• Terry finally stepped up late in the 4th quarter, making key baskets to start the Mavericks comeback, and at least threatening to penetrate before getting the ball to Nowitzki, but he started slow, continuing to miss open looks, particularly his two open looks from the beyond the arc early in the 2nd quarter. 
  • Marion again played consistently good basketball, making positive plays on both ends of the floor, the only Mavericks player to do so for both games in this series. 
  • Chandler stepped up his effort in Game 2, particularly on the offensive glass, where he was non-existent in Game 1.  
  • Stojakovic was again a non-factor and defensive liability.  When he's on the floor, the Mavericks need to find a way to get him open looks and he must knock them down.  Otherwise, he's certainly going to do them more harm than good.  
  • Stevenson made some big open three-point shots in the first quarter, making up for the complete lack of made three-point shots from Terry and Stojakovic.   
For Miami:
  • It all starts with Miami's defense, which was great for most of the game and forced Dallas into a lot of bad possessions and turnovers, leading to easy baskets in transition due to their athleticism.  
  • Miami again made more three-point shots, three more, but it took them 13 more attempts and they only shot 30% from beyond the arc.  A few of those attempts were questionable forces during Dallas' game-winning run to end the game.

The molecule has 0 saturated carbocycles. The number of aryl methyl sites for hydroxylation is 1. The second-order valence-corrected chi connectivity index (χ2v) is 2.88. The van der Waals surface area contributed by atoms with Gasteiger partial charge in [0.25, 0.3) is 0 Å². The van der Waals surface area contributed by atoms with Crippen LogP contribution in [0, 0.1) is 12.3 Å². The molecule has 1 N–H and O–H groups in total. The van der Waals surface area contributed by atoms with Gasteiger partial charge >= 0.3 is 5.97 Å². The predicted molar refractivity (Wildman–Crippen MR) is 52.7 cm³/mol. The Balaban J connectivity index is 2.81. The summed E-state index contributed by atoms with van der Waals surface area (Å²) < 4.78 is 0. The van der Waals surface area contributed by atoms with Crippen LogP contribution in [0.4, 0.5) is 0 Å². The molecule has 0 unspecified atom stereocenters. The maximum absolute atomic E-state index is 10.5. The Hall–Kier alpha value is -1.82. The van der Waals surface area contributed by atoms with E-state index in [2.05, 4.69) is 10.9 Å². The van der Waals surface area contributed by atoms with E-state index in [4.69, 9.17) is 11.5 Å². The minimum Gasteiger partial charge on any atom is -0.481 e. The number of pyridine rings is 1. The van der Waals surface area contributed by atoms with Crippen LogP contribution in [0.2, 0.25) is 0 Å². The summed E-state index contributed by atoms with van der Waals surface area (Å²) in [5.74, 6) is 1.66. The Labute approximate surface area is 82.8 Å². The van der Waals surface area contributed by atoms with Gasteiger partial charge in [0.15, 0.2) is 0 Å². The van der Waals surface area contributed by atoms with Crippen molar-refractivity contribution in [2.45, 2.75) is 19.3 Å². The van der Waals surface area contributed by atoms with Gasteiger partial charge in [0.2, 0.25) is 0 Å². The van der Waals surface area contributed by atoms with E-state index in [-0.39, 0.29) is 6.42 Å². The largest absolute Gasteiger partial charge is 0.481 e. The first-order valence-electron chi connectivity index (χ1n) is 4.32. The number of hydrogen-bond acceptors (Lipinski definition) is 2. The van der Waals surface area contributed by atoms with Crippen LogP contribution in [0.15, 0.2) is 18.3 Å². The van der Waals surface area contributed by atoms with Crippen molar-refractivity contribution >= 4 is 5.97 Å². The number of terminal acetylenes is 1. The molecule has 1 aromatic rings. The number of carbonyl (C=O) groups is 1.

• Wade was absolutely unstoppable going to the rim.  Why the team went away from this late in the 4th quarter is a mystery.  It may have been partly Dallas' defense, but it didn't seem that Miami tried to get Wade going inside the arc during the final stretch.  He also ran past the Dallas defense for multiple transition plays in the 3rd and 4th to help extend the lead to 15.  
  • James continues to impress with his ability to hit difficult contested outside shots almost as well, if not better than he does open shots, including making a contested three-point shot near the end of the first quarter, after missing a wide open three-point shot from the top of the arc despite traveling to get his feet set.  However, those same contested shots did not fall late in the game.   
  • Bosh was poor from the field again, and had a costly turnover late in the game with Miami leading by four.  He has certainly disappointed in his first finals appearance.  
  • Bibby, stepped up big and played his role by hitting open 3s, making 4 of 7, after going 0 for 4 in Game 1.
  • Anthony made life difficult for Dallas offensively around the basket, blocking 3 shots and contesting many more.  He played his role, but again did not pose a threat offensively, as expected. 
  • The bench for Miami wasn't much of a factor.  Chalmers shot poorly from outside, but made a big wide open three-point shot to tie the game at 93.  Miller and Haslem were disappointing, shooting 1 for 6 combined.